H.E. Konstantin Zhgenti
Ambassador of Georgia to the State of Kuwait

On 26 May Georgia celebrates the 30th anniversary of its Independence Day. Georgia or ‘Sakartvelo’ in Georgian Language is a country in the South Caucasus, located at the eastern end of the Black Sea. It is bounded on the north and northeast by Russia, on the east and southeast by Azerbaijan, on the south by Armenia and Turkey, and on the west by the Black Sea. Georgia includes three ethnic enclaves: Abkhazia, in the northwest (principal city Sokhumi); Ajara, in the southwest (principal city Batumi); and South Ossetia, in the north (principal city Tskhinvali). The capital of Georgia is Tbilisi (Tiflis).

The Georgian language is a member of the Kartvelian family of languages. It has its own alphabet, which evolved about the 5th century, and there are three dialects. The national genius was demonstrated most clearly in ‘Vepkhistkaosani’ (The Knight in the Panther’s Skin), the epic masterpiece of the 12th-century poet Shota Rustaveli which is translated in more than 50 languages, including Arabic.

Most Georgians are members of the Georgian Orthodox Church, an autocephalous Eastern Orthodox Church. In addition, there are Muslim, Russian Orthodox, Armenian Apostolic, Catholic, and Jewish communities. Tbilisi, the capital, an ancient city with many architectural monuments mingling with modern buildings, lies in eastern Georgia, partly in a scenic gorge of the Mtkvari River. Other major centres are Kʿutʿaisi, Rustʿavi, Sokhumi, and Batʿumi.

The Georgians are a proud people with an ancient culture. They have over the ages been noted as warriors as well as for their hospitality, love of life, lively intelligence and sense of humor. The ancient culture of the republic is reflected in the large number of architectural monuments, including many monasteries and churches. The vineyards and the wine-making tradition of Georgia constitute one of the oldest and most important features of Georgian identity and perhaps the best loved. Georgian wine-making dates to 300 BCE. Historically Georgia produced more than 500 varieties of grapes.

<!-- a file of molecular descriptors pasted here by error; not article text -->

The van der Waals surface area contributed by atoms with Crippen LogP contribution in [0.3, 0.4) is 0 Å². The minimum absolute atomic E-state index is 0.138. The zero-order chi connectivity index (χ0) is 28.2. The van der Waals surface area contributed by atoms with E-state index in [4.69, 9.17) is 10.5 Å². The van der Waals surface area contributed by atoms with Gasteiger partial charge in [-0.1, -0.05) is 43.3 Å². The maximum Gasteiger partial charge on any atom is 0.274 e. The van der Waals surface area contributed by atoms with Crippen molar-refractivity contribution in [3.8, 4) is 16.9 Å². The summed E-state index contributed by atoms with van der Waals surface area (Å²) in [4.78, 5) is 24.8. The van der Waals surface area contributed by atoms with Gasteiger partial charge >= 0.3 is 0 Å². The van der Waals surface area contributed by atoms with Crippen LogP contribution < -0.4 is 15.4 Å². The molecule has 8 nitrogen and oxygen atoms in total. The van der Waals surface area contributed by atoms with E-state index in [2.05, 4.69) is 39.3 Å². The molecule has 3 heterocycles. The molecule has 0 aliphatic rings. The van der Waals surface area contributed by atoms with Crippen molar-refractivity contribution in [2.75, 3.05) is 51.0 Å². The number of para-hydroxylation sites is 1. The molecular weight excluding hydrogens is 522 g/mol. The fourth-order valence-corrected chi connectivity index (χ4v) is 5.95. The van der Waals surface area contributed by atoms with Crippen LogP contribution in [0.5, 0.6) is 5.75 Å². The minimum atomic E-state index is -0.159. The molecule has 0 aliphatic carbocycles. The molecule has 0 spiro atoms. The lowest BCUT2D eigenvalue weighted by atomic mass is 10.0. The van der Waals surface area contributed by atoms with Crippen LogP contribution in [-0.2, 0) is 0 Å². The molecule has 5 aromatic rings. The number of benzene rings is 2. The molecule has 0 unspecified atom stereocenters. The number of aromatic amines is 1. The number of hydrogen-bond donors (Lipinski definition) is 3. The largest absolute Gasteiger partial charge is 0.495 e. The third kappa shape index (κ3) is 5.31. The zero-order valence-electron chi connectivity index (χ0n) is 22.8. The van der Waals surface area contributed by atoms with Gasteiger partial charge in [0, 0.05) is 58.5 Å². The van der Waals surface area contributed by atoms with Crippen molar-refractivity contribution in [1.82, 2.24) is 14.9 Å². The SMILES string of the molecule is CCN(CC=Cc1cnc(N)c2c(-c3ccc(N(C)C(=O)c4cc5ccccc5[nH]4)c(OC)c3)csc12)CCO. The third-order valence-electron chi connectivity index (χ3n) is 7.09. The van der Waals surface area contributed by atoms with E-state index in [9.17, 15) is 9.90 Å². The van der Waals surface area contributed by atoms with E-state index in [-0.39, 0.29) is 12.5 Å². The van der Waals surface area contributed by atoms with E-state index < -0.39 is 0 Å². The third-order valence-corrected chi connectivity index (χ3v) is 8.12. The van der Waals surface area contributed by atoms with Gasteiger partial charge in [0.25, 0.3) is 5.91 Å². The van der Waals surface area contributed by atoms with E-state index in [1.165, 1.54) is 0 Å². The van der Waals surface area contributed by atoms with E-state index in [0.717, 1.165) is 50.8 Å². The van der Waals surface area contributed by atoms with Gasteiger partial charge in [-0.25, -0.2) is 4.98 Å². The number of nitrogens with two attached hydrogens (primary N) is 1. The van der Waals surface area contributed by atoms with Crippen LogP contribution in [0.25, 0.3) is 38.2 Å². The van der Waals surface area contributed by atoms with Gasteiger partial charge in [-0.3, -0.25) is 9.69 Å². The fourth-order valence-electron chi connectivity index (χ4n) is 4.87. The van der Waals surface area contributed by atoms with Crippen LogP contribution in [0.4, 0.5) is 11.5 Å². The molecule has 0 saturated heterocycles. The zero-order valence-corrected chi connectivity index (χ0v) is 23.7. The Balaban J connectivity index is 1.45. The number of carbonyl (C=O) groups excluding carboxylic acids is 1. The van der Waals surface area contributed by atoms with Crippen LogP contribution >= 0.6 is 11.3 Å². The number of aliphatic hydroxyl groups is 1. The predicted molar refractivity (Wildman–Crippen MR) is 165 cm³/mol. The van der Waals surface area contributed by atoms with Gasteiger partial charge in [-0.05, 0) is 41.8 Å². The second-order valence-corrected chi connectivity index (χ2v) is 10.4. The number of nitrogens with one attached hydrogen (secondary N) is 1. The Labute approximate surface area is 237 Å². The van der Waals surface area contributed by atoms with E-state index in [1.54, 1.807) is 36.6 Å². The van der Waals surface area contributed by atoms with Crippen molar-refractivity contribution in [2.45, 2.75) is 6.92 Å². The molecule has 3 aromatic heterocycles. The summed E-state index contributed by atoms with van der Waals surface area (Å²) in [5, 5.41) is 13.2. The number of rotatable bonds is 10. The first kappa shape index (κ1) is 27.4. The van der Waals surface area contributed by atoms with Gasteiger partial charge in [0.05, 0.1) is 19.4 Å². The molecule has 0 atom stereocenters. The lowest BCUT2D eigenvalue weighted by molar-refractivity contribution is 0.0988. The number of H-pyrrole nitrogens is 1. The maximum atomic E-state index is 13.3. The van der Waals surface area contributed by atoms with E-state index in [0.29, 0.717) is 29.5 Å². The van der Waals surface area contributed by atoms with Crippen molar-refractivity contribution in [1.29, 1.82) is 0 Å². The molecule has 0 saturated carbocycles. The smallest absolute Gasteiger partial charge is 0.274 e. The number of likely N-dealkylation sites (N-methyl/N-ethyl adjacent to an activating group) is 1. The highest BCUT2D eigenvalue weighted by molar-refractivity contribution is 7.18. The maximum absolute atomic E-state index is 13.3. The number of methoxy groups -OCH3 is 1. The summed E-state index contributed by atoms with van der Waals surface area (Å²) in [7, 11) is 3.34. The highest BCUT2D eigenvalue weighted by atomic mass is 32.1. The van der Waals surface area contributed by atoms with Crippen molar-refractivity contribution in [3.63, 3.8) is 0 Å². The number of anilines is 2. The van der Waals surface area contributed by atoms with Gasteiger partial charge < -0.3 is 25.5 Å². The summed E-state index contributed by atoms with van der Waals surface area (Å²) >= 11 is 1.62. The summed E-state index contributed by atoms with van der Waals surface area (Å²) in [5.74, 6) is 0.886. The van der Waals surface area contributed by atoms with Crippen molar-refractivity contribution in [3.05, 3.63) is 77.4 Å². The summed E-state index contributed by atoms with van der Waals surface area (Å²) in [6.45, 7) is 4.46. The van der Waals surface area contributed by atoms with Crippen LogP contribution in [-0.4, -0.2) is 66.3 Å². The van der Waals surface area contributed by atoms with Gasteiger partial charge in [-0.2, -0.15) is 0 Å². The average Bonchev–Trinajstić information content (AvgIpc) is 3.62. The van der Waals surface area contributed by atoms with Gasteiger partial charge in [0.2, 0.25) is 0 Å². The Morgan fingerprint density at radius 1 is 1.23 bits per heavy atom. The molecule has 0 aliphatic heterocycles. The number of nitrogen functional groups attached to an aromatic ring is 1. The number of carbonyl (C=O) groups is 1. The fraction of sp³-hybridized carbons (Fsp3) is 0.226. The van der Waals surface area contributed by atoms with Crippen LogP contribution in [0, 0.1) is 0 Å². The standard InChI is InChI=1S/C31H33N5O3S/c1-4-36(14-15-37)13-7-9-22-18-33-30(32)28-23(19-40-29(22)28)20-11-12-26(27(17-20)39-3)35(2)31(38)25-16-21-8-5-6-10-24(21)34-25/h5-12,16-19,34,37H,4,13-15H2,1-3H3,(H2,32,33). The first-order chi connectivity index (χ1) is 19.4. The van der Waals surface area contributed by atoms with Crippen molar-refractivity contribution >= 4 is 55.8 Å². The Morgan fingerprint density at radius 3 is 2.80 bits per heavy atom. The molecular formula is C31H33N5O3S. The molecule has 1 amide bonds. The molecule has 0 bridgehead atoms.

Situated at the strategically important crossroads where Europe meets Asia, Georgia has a unique and ancient cultural heritage, and is famed for its traditions of hospitality and cuisine. The roots of the Georgian people extend deep in history; their cultural heritage is equally ancient and rich. The fabled wealth of Colchis became known quite early to the Greeks and found symbolic expression in the legend of Medea and the Golden Fleece.

Georgia embraced Christianity about the year 330. During the next three centuries, Georgia was involved in the conflict between Rome — and its successor state, the Byzantine Empire — the Persian Sāsānian dynasty. The zenith of Georgia’s power and prestige was reached during the reign (1184–1213) of Queen Tamar, whose realm stretched from Azerbaijan to the borders of Cherkessia (now in southern Russia) and from Erzurum (in modern Turkey) to Ganja (modern Gäncä, Azerbaijan), forming a pan-Caucasian empire.

The invasions of Transcaucasia by the Mongols from 1220 onward, however, brought Georgia’s golden age to an end. The fall of Constantinople (modern Istanbul, Turkey) to the Ottoman Empire in 1453 isolated Georgia from western Christendom. After a long period of Turkish and Persian domination, Georgia was annexed by the Russian Empire in the 19 th century.